It's been a while since "Drill, baby, drill" was one of the dominant topics of discussion in American politics, but the U.S. is still quietly trending toward energy independence. While we won't break our dependence on foreign oil anytime in the very near future, oil production is picking up in North America and looks like it will continue to do so for the next several years. One sub-sector that stands to benefit greatly is the oil rig companies, such as Transocean (NYSE:RIG), which tend to have an excellent backlog of business, sound fundamentals, and relatively consistent income. Let's take a look at Transocean and a few others that may benefit from this trend as well.
How Transocean and other offshore drilling contractors make their money
Transocean and similar companies essentially make their money by building drilling rigs for use in specific environments (various water depths), then leasing them to oil companies for extraction. For example, the infamous Deepwater Horizon disaster was a Transocean rig that was leased to BP.
Transocean specializes in the deepwater category, but has rigs in all four major classifications. Of the company's 82 rigs, 27 are designed for ultra-deepwater (depths of over 7,500 feet), 14 for deepwater (4,500-7,500 feet), 25 for midwater (400-4,500 feet), and nine jackup rigs, which are used for depths of under 400 feet and are supported on the ocean floor, as opposed to floating like the other three types of rigs.
Transocean's future growth (and risks)
Aside from a nice backlog of business already on the books, there are several other reasons to like Transocean's future prospects. There is some continued legal risk related to the Deepwater Horizon incident, but I feel that the majority of the potential damage is in the past, especially since the company settled with the DOJ in January. There are a few civil claims pending in the Eastern Louisiana U.S. District Court which are worth keeping an eye on, but aren't a huge cause for concern at this time. The first phase to determine negligence is over, and the second phase of the civil trials starts in September and will focus on how much oil spilled and which of the companies involved are responsible for it.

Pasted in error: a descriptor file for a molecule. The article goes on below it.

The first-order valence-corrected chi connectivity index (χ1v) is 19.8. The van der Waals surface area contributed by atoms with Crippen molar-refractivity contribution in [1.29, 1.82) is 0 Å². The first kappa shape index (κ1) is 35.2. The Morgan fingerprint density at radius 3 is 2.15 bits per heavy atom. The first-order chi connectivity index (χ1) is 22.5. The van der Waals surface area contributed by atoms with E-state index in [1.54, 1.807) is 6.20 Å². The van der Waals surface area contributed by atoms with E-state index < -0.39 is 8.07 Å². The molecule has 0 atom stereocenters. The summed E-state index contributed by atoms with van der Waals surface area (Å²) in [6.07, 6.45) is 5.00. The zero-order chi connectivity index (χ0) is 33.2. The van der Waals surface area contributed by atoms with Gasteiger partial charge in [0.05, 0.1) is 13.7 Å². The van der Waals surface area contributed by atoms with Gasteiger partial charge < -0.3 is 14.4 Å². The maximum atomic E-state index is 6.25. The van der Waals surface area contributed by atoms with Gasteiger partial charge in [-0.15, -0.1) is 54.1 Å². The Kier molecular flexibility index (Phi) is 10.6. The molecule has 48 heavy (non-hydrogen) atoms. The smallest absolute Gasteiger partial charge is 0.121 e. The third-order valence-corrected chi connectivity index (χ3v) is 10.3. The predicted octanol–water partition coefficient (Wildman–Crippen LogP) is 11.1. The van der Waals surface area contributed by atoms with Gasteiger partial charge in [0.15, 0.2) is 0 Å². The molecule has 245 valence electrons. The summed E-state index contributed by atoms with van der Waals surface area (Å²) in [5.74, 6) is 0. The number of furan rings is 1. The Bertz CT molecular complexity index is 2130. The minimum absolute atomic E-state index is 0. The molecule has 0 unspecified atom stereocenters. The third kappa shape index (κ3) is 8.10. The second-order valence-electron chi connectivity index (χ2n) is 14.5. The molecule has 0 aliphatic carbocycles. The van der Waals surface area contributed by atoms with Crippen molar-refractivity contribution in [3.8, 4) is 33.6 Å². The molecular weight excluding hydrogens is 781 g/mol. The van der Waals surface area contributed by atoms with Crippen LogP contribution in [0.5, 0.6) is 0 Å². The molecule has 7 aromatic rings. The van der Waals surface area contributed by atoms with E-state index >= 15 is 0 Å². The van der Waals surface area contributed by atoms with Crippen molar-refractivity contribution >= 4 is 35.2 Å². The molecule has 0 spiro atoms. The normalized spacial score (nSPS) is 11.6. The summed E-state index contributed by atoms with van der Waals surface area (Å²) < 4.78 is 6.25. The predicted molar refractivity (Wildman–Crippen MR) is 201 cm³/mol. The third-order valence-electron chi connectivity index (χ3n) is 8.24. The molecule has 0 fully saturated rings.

The company has and intends to maintain a leading position in the ultra-deepwater space, which currently makes up about 70% of the company's backlog. The 27 ultra-deepwater rigs referenced above actually make up more than one-fifth of all ultra-deepwater floating rigs worldwide. Ultra-deepwater rigs also bring with them a higher profit margin than other types and have average daily lease rates of about half a million dollars. With demand increasing rapidly, industry experts are projecting the worldwide fleet of deepwater rigs to nearly double over the next decade.
The drilling contractors themselves are not the only ones who stand to benefit from this trend of course. Refining and marketing companies that have most of their operations in North America, such as Phillips 66 (NYSE:PSX) also have great exposure to increased domestic production. With about 82% of their production capacity inside of the U.S., Phillips is in an excellent position to benefit from the cost-efficiencies that come with having your "suppliers" very close to you.
Other companies like Oceaneering (NYSE:OII), that provide engineering and maintenance services to deepwater rigs should have a steadily increasing stream of income as more new rigs are built and the current fleet ages and needs repairs. The company has a unique product mix that includes remotely operated vehicles that can get to parts of a rig that are very deep, customized subsea hardware, and engineering and project management services.
Why it's a good value
One of the main reasons that Transocean is very appealing right now is its price. The current share price is just over its 52-week low, and I don't think there is much more room to fall. Shares trade at just 11 times this year's expected earnings of $4.07, which are expected to grow significantly in 2014 to $5.47. The company has a $27.3 billion backlog of business, and its rigs are already 73% booked for 2014. All of this combined with a very healthy dividend yield of just under 5% makes Transocean a very attractive play on increased future drilling activity in and around North America.
Matthew Frankel has no position in any stocks mentioned. The Motley Fool recommends Oceaneering International. The Motley Fool owns shares of Transocean. Try any of our Foolish newsletter services free for 30 days. We Fools may not all hold the same opinions, but we all believe that considering a diverse range of insights makes us better investors. The Motley Fool has a disclosure policy.